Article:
Addictions happen for many reasons. In many cases, addiction is the result of another medical condition. People suffering from mental health disorders are also prone to addiction. It is not uncommon for a person who enters an addiction recovery center to be diagnosed with a dual condition.
What Is A Dual Diagnosis?
When you enter into drug rehab, you will work closely with a substance abuse counselor. Part of the process that you will undergo is finding the root causes for the addiction. In many cases, the addiction stems from another medical condition. This is what is known as a dual diagnosis.
This medical condition may be physical, such as trying to cope with pain or a serious disorder, or it may be mental health-related in other cases. The counselor will work with you to find these root causes to begin the healing process and overcome the addiction.
Post Traumatic Stress Disorder (PTSD)
Post-traumatic stress disorder, or PTSD, was once thought to be associated only with military members who served in an active war situation. During World War I, it was referred to as “shell shock” and thought to be something that would go away when the men returned home from active duty.
Now, it is understood that PTSD is a serious mental health issue that simply does not go away after a person is removed from a situation. PTSD can happen to anyone that has been in a traumatic situation and, without help, can lead to ongoing mental health issues.
The mental anguish experienced by people with PTSD is one of the reasons that substance abuse occurs. The numbing effect of the drugs or alcohol becomes a coping mechanism for the person who has PTSD, and soon an addiction forms.
This creates a cycle of suffering and addiction. Thankfully, there is help available for both of these conditions.
Five Requirements For PTSD
For PTSD to be diagnosed, five requirements must be met.
- A traumatic event must have occurred that directly impacted the person.
- The traumatic event must cause internal reminders of the event, such as night terrors and flashback events when certain things trigger the memory
- Avoidance of anything or anyone that may cause a triggering event. Often become socially distant.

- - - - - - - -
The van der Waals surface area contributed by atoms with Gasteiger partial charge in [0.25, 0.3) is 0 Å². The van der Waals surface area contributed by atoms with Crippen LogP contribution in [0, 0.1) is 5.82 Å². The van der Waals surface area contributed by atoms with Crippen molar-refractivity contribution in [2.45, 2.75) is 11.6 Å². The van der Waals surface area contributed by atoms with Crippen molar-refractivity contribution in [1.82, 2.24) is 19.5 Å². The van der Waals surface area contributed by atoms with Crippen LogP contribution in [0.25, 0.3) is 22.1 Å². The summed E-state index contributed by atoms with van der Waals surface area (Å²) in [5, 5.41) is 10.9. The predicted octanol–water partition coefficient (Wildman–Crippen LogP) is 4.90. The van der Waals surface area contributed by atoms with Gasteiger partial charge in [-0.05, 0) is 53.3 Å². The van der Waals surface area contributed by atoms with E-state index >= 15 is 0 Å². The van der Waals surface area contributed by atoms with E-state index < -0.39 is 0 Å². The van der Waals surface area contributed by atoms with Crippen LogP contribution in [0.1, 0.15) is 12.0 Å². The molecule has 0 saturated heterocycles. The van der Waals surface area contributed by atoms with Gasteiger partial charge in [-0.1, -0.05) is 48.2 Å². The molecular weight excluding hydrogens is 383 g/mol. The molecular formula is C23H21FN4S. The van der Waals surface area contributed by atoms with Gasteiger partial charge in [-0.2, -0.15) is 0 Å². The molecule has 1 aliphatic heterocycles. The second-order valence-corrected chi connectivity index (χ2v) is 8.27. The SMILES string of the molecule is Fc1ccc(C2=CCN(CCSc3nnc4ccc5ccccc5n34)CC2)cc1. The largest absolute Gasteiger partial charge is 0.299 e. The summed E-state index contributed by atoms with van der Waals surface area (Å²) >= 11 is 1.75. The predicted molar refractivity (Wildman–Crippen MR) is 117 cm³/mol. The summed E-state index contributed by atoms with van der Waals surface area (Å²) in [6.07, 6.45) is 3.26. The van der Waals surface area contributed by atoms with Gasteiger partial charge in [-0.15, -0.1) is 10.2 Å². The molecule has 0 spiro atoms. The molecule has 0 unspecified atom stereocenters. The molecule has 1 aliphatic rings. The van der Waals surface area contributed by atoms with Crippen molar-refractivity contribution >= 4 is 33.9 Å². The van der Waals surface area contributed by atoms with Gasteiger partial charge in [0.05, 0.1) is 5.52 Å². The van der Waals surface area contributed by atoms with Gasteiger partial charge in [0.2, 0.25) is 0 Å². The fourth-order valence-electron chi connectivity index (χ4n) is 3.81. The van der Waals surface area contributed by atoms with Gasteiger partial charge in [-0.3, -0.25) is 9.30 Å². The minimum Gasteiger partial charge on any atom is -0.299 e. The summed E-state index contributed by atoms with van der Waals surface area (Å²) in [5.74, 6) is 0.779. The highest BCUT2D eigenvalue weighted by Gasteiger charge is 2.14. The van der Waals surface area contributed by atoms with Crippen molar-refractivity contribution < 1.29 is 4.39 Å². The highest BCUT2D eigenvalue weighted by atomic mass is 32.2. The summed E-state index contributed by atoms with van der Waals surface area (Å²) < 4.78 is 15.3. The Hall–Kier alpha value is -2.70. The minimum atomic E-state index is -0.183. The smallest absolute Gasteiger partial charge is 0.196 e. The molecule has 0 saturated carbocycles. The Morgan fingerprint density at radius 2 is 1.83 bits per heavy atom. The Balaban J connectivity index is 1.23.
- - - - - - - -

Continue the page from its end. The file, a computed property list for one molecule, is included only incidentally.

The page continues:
- Higher states of anxiety at all times, even when a triggering event has not happened. However, the thought of a triggering event causes anxious feelings all of the time.
- Changes to personality, ways that a person sees or interacts with things, and a person can become quick to anger.
PTSD is a severe condition that can change everything about your personality and how you live your life. Sadly, suffering from PTSD also leads to substance abuse because they feel that it reduces the severity of the suffering.
Entering Into Treatment For PTSD and Addiction
To overcome the addiction, you must find the cause of that addiction. Too many people believe that addiction is a result of poor choices or lack of personal control. The truth is, most addictions are the result of someone trying to manage a mental health condition that is overtaking their lives.
Finding the cause of the addiction and getting the necessary help for that root cause will provide the person with much-needed relief on many different levels.
Being able to address PTSD and get the necessary help to overcome and manage this disorder will help begin the healing process. When a person can understand what is causing them to feel so bad and know that there is medical help to eliminate that bad feeling, everything in their lives, including overcoming addiction, starts falling into place.
When a person is given hope of feeling good again and knows that they can manage what has made them feel bad, their lives change. It is a sense of relief. It is a way to address other areas of their lives now that the hardest problem can be managed.
Entering into recovery from addiction may not take away the experience that has led to PTSD, but it will give you a new perspective on life. When you are receiving treatment for PTSD, you will no longer need to manage the pain with different substances.
You can enjoy life again – and in the end, that is what matters most.